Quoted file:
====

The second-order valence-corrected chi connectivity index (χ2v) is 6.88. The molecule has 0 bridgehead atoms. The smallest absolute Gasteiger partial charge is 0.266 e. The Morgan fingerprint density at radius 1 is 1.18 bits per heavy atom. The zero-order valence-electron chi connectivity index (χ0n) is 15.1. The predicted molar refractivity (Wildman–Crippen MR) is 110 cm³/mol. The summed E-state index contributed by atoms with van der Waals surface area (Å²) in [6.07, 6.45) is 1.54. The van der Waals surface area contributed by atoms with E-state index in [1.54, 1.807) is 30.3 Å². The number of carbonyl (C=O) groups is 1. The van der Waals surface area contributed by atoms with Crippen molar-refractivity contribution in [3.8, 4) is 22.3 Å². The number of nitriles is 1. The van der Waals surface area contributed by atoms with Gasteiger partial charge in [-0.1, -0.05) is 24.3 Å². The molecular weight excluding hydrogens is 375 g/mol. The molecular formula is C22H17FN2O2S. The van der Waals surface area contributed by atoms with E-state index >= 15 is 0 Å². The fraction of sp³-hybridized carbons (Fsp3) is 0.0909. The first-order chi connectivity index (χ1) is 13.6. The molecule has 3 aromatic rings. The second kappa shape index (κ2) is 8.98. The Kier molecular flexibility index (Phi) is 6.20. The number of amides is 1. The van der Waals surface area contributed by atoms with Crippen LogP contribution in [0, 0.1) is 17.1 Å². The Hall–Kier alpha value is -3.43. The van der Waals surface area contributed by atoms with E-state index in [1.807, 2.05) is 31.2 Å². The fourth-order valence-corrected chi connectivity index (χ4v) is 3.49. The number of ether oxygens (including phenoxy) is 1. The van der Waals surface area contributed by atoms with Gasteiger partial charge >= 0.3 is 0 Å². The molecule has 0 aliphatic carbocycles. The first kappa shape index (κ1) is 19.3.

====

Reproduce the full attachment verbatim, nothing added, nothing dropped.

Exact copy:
The second-order valence-corrected chi connectivity index (χ2v) is 6.88. The molecule has 0 bridgehead atoms. The smallest absolute Gasteiger partial charge is 0.266 e. The Morgan fingerprint density at radius 1 is 1.18 bits per heavy atom. The zero-order valence-electron chi connectivity index (χ0n) is 15.1. The predicted molar refractivity (Wildman–Crippen MR) is 110 cm³/mol. The summed E-state index contributed by atoms with van der Waals surface area (Å²) in [6.07, 6.45) is 1.54. The van der Waals surface area contributed by atoms with E-state index in [1.54, 1.807) is 30.3 Å². The number of carbonyl (C=O) groups is 1. The van der Waals surface area contributed by atoms with Crippen molar-refractivity contribution in [3.8, 4) is 22.3 Å². The number of nitriles is 1. The van der Waals surface area contributed by atoms with Gasteiger partial charge in [-0.1, -0.05) is 24.3 Å². The molecular weight excluding hydrogens is 375 g/mol. The molecular formula is C22H17FN2O2S. The van der Waals surface area contributed by atoms with E-state index >= 15 is 0 Å². The fraction of sp³-hybridized carbons (Fsp3) is 0.0909. The first-order chi connectivity index (χ1) is 13.6. The molecule has 3 aromatic rings. The second kappa shape index (κ2) is 8.98. The Kier molecular flexibility index (Phi) is 6.20. The number of amides is 1. The van der Waals surface area contributed by atoms with Crippen LogP contribution in [0, 0.1) is 17.1 Å². The Hall–Kier alpha value is -3.43. The van der Waals surface area contributed by atoms with E-state index in [1.807, 2.05) is 31.2 Å². The fourth-order valence-corrected chi connectivity index (χ4v) is 3.49. The number of ether oxygens (including phenoxy) is 1. The van der Waals surface area contributed by atoms with Gasteiger partial charge >= 0.3 is 0 Å². The molecule has 0 aliphatic carbocycles. The first kappa shape index (κ1) is 19.3.